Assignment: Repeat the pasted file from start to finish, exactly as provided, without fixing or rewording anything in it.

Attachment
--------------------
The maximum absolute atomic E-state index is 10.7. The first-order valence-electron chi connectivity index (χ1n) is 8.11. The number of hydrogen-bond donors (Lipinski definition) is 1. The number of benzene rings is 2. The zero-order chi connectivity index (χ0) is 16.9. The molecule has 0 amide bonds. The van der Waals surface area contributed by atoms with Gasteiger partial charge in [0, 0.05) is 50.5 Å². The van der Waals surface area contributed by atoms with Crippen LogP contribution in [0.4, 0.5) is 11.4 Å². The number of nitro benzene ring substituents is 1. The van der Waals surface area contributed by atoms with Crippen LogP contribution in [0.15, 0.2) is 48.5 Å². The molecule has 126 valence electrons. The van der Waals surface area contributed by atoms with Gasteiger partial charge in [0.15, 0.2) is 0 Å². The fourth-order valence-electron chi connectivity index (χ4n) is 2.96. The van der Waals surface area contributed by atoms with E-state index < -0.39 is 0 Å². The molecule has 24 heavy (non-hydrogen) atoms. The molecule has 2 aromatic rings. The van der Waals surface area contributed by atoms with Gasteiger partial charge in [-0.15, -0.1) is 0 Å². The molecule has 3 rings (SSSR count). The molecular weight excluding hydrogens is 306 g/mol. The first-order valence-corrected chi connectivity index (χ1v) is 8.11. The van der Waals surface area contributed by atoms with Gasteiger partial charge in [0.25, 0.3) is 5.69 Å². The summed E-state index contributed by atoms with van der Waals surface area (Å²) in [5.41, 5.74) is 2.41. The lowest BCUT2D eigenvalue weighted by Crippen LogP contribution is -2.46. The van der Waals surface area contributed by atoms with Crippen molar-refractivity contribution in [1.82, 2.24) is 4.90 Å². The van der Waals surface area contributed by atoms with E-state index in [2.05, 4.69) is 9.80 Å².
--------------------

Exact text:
The maximum absolute atomic E-state index is 10.7. The first-order valence-electron chi connectivity index (χ1n) is 8.11. The number of hydrogen-bond donors (Lipinski definition) is 1. The number of benzene rings is 2. The zero-order chi connectivity index (χ0) is 16.9. The molecule has 0 amide bonds. The van der Waals surface area contributed by atoms with Gasteiger partial charge in [0, 0.05) is 50.5 Å². The van der Waals surface area contributed by atoms with Crippen LogP contribution in [0.4, 0.5) is 11.4 Å². The number of nitro benzene ring substituents is 1. The van der Waals surface area contributed by atoms with Crippen LogP contribution in [0.15, 0.2) is 48.5 Å². The molecule has 126 valence electrons. The van der Waals surface area contributed by atoms with Gasteiger partial charge in [0.15, 0.2) is 0 Å². The fourth-order valence-electron chi connectivity index (χ4n) is 2.96. The van der Waals surface area contributed by atoms with E-state index < -0.39 is 0 Å². The molecule has 24 heavy (non-hydrogen) atoms. The molecule has 2 aromatic rings. The van der Waals surface area contributed by atoms with Gasteiger partial charge in [-0.15, -0.1) is 0 Å². The molecule has 3 rings (SSSR count). The molecular weight excluding hydrogens is 306 g/mol. The first-order valence-corrected chi connectivity index (χ1v) is 8.11. The van der Waals surface area contributed by atoms with Gasteiger partial charge in [0.25, 0.3) is 5.69 Å². The summed E-state index contributed by atoms with van der Waals surface area (Å²) in [5.41, 5.74) is 2.41. The lowest BCUT2D eigenvalue weighted by Crippen LogP contribution is -2.46. The van der Waals surface area contributed by atoms with Crippen molar-refractivity contribution in [1.82, 2.24) is 4.90 Å². The van der Waals surface area contributed by atoms with E-state index in [2.05, 4.69) is 9.80 Å².